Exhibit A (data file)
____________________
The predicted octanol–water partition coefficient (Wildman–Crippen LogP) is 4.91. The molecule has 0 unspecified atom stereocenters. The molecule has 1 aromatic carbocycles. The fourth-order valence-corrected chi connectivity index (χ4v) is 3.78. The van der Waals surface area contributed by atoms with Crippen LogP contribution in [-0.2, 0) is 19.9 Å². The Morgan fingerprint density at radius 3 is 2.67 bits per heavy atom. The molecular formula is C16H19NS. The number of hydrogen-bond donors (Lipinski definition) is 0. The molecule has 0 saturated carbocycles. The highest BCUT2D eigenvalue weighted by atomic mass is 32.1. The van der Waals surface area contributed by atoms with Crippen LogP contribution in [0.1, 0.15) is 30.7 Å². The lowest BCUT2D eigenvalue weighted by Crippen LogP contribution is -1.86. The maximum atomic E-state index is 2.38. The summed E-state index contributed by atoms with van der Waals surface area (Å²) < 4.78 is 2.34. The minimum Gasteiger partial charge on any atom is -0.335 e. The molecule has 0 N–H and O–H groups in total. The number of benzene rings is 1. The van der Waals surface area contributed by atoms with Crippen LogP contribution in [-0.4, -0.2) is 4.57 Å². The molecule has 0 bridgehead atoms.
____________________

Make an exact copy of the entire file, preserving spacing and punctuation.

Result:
The predicted octanol–water partition coefficient (Wildman–Crippen LogP) is 4.91. The molecule has 0 unspecified atom stereocenters. The molecule has 1 aromatic carbocycles. The fourth-order valence-corrected chi connectivity index (χ4v) is 3.78. The van der Waals surface area contributed by atoms with Crippen LogP contribution in [-0.2, 0) is 19.9 Å². The Morgan fingerprint density at radius 3 is 2.67 bits per heavy atom. The molecular formula is C16H19NS. The number of hydrogen-bond donors (Lipinski definition) is 0. The molecule has 0 saturated carbocycles. The highest BCUT2D eigenvalue weighted by atomic mass is 32.1. The van der Waals surface area contributed by atoms with Crippen LogP contribution in [0.1, 0.15) is 30.7 Å². The lowest BCUT2D eigenvalue weighted by Crippen LogP contribution is -1.86. The maximum atomic E-state index is 2.38. The summed E-state index contributed by atoms with van der Waals surface area (Å²) < 4.78 is 2.34. The minimum Gasteiger partial charge on any atom is -0.335 e. The molecule has 0 N–H and O–H groups in total. The number of benzene rings is 1. The van der Waals surface area contributed by atoms with Crippen LogP contribution in [-0.4, -0.2) is 4.57 Å². The molecule has 0 bridgehead atoms.